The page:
Of course, being a good person does not automatically translate into championing good policies. I harbor no illusions that Joe Biden’s compassion means he is going to suddenly break ranks with Wall Street and transform into a populist like FDR. Unlike FDR, who boldly championed the New Deal, Biden will have to be relentlessly pushed to support a Green New Deal. But the fact that Biden’s climate plan – while nowhere near what the climate emergency demands – is the strongest of any major party presidential nominee in history shows that Biden can be moved. With Biden, progress is possible. Trump would see it all burn. Climate blogger David Roberts lays out the stakes: “Trump’s damage to the climate is not like his damage to the immigration system or the health care system. It can’t be undone. It can’t be repaired. Changes to the climate are, for all intents and purposes, irreversible. They will be experienced by every generation to come.” This makes getting out the vote for Biden between now and November 3 a fight for our very lives. This is why climate warrior Greta Thunberg is urging everyone to vote for Biden.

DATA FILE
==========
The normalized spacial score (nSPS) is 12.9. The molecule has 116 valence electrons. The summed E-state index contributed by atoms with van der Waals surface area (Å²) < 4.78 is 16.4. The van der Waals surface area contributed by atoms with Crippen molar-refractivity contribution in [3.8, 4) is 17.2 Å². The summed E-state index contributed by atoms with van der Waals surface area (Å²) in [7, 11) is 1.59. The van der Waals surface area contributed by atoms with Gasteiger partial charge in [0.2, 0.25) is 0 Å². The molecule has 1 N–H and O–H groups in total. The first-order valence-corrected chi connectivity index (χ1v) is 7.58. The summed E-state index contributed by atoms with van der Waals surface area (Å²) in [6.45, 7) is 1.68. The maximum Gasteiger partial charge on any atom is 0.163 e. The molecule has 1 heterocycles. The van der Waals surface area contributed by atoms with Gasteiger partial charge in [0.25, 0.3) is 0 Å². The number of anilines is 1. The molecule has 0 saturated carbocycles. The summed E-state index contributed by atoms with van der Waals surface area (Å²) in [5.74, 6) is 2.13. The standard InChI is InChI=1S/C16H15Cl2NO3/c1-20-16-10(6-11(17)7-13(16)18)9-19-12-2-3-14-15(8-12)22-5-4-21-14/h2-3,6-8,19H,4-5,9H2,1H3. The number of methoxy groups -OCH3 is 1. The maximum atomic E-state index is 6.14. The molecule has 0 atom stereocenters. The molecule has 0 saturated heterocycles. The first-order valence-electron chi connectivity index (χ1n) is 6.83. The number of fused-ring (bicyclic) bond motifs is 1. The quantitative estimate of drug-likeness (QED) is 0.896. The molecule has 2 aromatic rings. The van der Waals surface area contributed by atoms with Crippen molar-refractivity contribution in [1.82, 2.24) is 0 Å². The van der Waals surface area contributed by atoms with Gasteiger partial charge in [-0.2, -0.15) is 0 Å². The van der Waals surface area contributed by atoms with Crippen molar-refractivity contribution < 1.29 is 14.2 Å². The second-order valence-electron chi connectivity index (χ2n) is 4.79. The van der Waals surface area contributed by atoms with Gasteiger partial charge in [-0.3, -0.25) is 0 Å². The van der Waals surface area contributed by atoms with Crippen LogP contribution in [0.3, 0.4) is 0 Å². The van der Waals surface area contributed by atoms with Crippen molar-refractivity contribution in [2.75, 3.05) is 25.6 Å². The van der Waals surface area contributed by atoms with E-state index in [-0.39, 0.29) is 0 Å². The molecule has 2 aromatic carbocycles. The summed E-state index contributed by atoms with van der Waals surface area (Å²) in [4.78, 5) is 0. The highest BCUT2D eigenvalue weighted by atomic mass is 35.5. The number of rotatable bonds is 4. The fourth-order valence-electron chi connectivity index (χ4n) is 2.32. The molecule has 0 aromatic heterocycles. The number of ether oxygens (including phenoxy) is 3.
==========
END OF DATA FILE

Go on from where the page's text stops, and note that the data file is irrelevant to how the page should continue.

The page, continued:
Given the immense power of forces aligned against any president seeking meaningful change, it is important to remember that even a President Sanders would had to have been pressured to deliver on some of his more revolutionary proposals, though certainly not as hard as a corporate centrist like Biden. But I’m with “Fire Drill Fridays” founder Jane Fonda, who says, “I’d rather push a moderate than fight a fascist.” November’s election is first and foremost a referendum on our freedom. If we lose our democracy, forget about progress being made on any issue you care about. Any hope of advancing the popular causes championed by Sanders and Warren begins with removing Trump, flipping the Senate, and electing more progressives to the House. Then the heavy lifting of cleaning up Trump’s wreckage and moving America forward can begin.

As long as the Republic stands, we the people have the final word. On Nov. 3, the tables get turned on The Apprentice game show host. On that day, America’s voters are the judges and corporation Donald J. Trump is the contestant. Because he has failed so miserably at managing the project with which he was entrusted, Election Day is our turn to say, “You’re fired!”

Tom Weis

Tom Weis

Tom Weis is the president of Climate Crisis Solutions in Boulder, Colorado.